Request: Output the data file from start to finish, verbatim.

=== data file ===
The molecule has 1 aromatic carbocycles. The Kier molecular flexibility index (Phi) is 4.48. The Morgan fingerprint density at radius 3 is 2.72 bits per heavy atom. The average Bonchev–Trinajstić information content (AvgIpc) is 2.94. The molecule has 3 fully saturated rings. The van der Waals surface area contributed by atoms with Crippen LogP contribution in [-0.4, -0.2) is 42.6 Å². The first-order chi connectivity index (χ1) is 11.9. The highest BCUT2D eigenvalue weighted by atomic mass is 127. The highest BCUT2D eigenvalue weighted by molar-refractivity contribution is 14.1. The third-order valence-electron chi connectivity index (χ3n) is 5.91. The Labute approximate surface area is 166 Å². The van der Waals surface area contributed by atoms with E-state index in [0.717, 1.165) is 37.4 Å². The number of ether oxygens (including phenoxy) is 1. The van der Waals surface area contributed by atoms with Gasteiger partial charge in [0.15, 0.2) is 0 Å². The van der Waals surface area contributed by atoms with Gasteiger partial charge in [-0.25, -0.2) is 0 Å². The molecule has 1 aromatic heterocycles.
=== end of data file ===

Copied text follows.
The molecule has 1 aromatic carbocycles. The Kier molecular flexibility index (Phi) is 4.48. The Morgan fingerprint density at radius 3 is 2.72 bits per heavy atom. The average Bonchev–Trinajstić information content (AvgIpc) is 2.94. The molecule has 3 fully saturated rings. The van der Waals surface area contributed by atoms with Crippen LogP contribution in [-0.4, -0.2) is 42.6 Å². The first-order chi connectivity index (χ1) is 11.9. The highest BCUT2D eigenvalue weighted by atomic mass is 127. The highest BCUT2D eigenvalue weighted by molar-refractivity contribution is 14.1. The third-order valence-electron chi connectivity index (χ3n) is 5.91. The Labute approximate surface area is 166 Å². The van der Waals surface area contributed by atoms with E-state index in [0.717, 1.165) is 37.4 Å². The number of ether oxygens (including phenoxy) is 1. The van der Waals surface area contributed by atoms with Gasteiger partial charge in [0.15, 0.2) is 0 Å². The van der Waals surface area contributed by atoms with Gasteiger partial charge in [-0.25, -0.2) is 0 Å². The molecule has 1 aromatic heterocycles.